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Don’t be yourself. How pseudonyms can help you be who you really want to be.

Updated: Nov 14, 2018

What do Marilyn Monroe, Man Ray, George Eliot and Mark Twain all have in common? That's right! They are all pseudonyms.

Actress Norma Jean Baker, artist/photographer Emmanuel Radnitzky, authors Mary Ann Evans, and Samuel Clemens were known and adored by their public by their pseudonyms, and having a pseudonym helped them to be the person they really wanted to be whether that was to hide their gender, their background, or simply to be someone else.

‘Just be yourself’

This is the advice we are often given by our friends and family on how to be in the world, how to interact with others, how to make our way. We must be true to ourselves. We tell ourselves that: “I am not that kind of person” or “I’m a shy person” etc. We exist within a carefully constructed code of behaviours that corresponds to our own sense of who we are as an individual human. We live our life accordingly, making decisions, developing friendships, doing jobs, having relationships all based on our internal sense of our ‘self’.

The trouble is there is no ‘self’.

There is no such thing as ‘I’

As famously proposed by Scottish philosopher David Hume in the middle of the Eighteenth Century if you try to find the ‘you’ inside your consciousness then all you will find will be a mass of fleeting perceptions and impressions. There is no consistent ‘self’ that exists within us. There is no ‘person’ that remains over time. This is why we change. This is why we may think differently now to how we may have thought before. We may look back at a younger ‘self’ and think ‘how could I have I believed that?’.

So, how can pseudonyms help us NOT be ourselves, be someone else, act differently, be different? How many of us are actually convinced that we are the person we want to be? American psychologist William James suggested that: “If you want a quality, act as if you already had it.” This ‘fake it ‘til you make it’ philosophy is taken up by popular psychologist Professor Richard Wiseman in his book Rip It Up. (The book would be better entitled Act As If as that is his main message).

In any profession that calls for you to have a public persona, to present yourself or your work to the public, such as being an author, or an artist, an actor or even an architect (think Le Corbusier, father of modernist architecture) it can be difficult to separate the ‘you’ from the work that are showing to an audience. Many artists, of all persuasions, can feel intensely self-conscious and insecure about their art yet also feel somewhat compelled to make it and show it. Receiving negative criticism about one’s art or performance can be devastating and, although it is to be expected if you are working in the public realm, artists’ can take it very badly, unless they have a particularly thick skin. Serge Rachmaninoff stopped composing for three years after his first symphony was savaged by critics. The painter RB Kitaj was devastated by the barrage of criticism that his 1994 Tate show in London drew and blamed the critics for the death of wife shortly after the show.

Adopting a pseudonym allows the ‘wearer’ to create a small distance between their own sense of themselves (this self that doesn’t exist as you will remember…), and their public persona. When Man Ray presented his work to the public he was shielded, both against the sharp edges of critical attack from without, but also against the potential for his own insecurity, self-doubt and self-criticism to stop him before he had even begun. In the case of Banksy and other graffiti artists the pseudonym can protect them from running foul of the law. A pseudonym takes away the pressure of this being ‘my’ work on public show, reduces the risk of exposing work that may be highly personal, and allows the pseudonym to absorb the responsibility. Fernando Pessoa took this a stage further, creating and working with, over his lifetime, over eighty (what he termed) heteronyms, fully formed characters with unique identities that he wrote from within, writing as if he was that person:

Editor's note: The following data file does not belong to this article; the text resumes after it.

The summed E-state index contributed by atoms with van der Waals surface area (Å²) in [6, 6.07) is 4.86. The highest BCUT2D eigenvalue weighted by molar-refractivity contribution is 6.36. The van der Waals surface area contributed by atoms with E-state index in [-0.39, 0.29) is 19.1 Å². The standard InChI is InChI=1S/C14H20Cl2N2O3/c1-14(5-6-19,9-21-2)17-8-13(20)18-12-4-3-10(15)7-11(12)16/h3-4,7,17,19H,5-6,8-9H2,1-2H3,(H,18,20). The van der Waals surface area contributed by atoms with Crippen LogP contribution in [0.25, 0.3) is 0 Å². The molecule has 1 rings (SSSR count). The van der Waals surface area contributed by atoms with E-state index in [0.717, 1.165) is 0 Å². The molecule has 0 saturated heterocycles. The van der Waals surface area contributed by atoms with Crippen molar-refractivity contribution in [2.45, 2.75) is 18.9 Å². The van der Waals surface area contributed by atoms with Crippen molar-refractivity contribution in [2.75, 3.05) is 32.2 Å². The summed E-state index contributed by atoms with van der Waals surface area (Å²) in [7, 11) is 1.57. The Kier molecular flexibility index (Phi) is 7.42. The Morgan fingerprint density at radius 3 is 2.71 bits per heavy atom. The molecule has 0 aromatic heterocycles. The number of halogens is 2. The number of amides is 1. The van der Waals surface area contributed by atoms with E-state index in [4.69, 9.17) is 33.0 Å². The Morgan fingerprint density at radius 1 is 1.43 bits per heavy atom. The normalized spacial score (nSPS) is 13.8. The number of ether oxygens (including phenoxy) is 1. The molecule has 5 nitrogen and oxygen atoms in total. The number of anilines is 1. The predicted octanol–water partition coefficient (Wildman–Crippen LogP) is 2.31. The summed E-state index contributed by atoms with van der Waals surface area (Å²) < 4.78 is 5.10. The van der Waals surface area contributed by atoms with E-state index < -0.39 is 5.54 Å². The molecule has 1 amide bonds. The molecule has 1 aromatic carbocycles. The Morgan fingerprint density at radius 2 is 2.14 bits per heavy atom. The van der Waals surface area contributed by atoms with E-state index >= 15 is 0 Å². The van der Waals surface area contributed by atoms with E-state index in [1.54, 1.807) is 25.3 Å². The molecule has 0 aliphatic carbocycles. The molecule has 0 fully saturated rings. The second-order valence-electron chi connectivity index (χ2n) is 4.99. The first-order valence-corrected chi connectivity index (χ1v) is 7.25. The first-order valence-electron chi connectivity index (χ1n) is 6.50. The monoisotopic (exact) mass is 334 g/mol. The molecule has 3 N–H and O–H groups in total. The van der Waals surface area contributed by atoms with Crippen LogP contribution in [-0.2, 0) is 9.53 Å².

“Each of us is several, is many, is a profusion of selves” (From The Book of Disquiet, Pessoa)

Consider the difference between promoting someone or something else and promoting yourself: “Jane X is a highly talented artist. Her work is highly valued, greatly respected and in demand internationally” as opposed to “I am a highly talented artist. My work is highly valued, greatly respected and in demand internationally.” Certainly in the UK it would not be considered acceptable to describe oneself in such glowing terms, even if it was even partly true. But saying it of someone else is much easier. The same is true of describing a company. “Brand X associates is incredibly successful. It has commissions for work all over the world and their work is in great demand” rather than “My work is incredibly successful. I have commissions for work all over the world and my work is in great demand.” Perhaps we should have no problem or resistance in blowing our own trumpet, but the fact remains that it is very difficult to get away with such chutzpah.

Adopting a pseudonym or indeed a company profile can create the necessary emotional distance from whoever or what ever we are inside. Play with the idea of a pseudonym. Create yourself an alternative persona. How would this person act and behave? How would this be different to how you are normally? What kind of work would this alternative person do? Even if you don't go public with your pseudonym, or reveal your alternative personality to anyone else it can still help you gain valuable creative distance from your work. And remember, if you act as if you are a successful international artist you are more likely to become one.


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